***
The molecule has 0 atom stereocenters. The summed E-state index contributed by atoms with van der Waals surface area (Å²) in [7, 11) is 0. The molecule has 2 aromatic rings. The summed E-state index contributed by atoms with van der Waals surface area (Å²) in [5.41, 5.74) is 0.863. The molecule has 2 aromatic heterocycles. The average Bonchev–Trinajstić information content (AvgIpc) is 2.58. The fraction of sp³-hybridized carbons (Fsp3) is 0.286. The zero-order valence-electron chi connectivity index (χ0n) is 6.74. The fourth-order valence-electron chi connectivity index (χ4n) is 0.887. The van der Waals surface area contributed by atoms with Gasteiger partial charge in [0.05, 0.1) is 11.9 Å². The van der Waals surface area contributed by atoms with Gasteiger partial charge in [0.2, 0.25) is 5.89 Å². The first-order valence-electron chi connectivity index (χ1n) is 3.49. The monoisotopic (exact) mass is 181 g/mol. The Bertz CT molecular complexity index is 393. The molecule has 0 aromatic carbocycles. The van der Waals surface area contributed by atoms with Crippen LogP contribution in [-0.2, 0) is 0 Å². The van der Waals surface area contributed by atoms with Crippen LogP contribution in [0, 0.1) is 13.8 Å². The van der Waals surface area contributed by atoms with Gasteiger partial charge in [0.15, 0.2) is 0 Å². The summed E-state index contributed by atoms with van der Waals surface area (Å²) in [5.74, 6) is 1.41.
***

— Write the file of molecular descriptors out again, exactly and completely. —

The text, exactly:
The molecule has 0 atom stereocenters. The summed E-state index contributed by atoms with van der Waals surface area (Å²) in [7, 11) is 0. The molecule has 2 aromatic rings. The summed E-state index contributed by atoms with van der Waals surface area (Å²) in [5.41, 5.74) is 0.863. The molecule has 2 aromatic heterocycles. The average Bonchev–Trinajstić information content (AvgIpc) is 2.58. The fraction of sp³-hybridized carbons (Fsp3) is 0.286. The zero-order valence-electron chi connectivity index (χ0n) is 6.74. The fourth-order valence-electron chi connectivity index (χ4n) is 0.887. The van der Waals surface area contributed by atoms with Gasteiger partial charge in [0.05, 0.1) is 11.9 Å². The van der Waals surface area contributed by atoms with Gasteiger partial charge in [0.2, 0.25) is 5.89 Å². The first-order valence-electron chi connectivity index (χ1n) is 3.49. The monoisotopic (exact) mass is 181 g/mol. The Bertz CT molecular complexity index is 393. The molecule has 0 aromatic carbocycles. The van der Waals surface area contributed by atoms with Crippen LogP contribution in [-0.2, 0) is 0 Å². The van der Waals surface area contributed by atoms with Crippen LogP contribution in [0, 0.1) is 13.8 Å². The van der Waals surface area contributed by atoms with Gasteiger partial charge in [0.15, 0.2) is 0 Å². The summed E-state index contributed by atoms with van der Waals surface area (Å²) in [5.74, 6) is 1.41.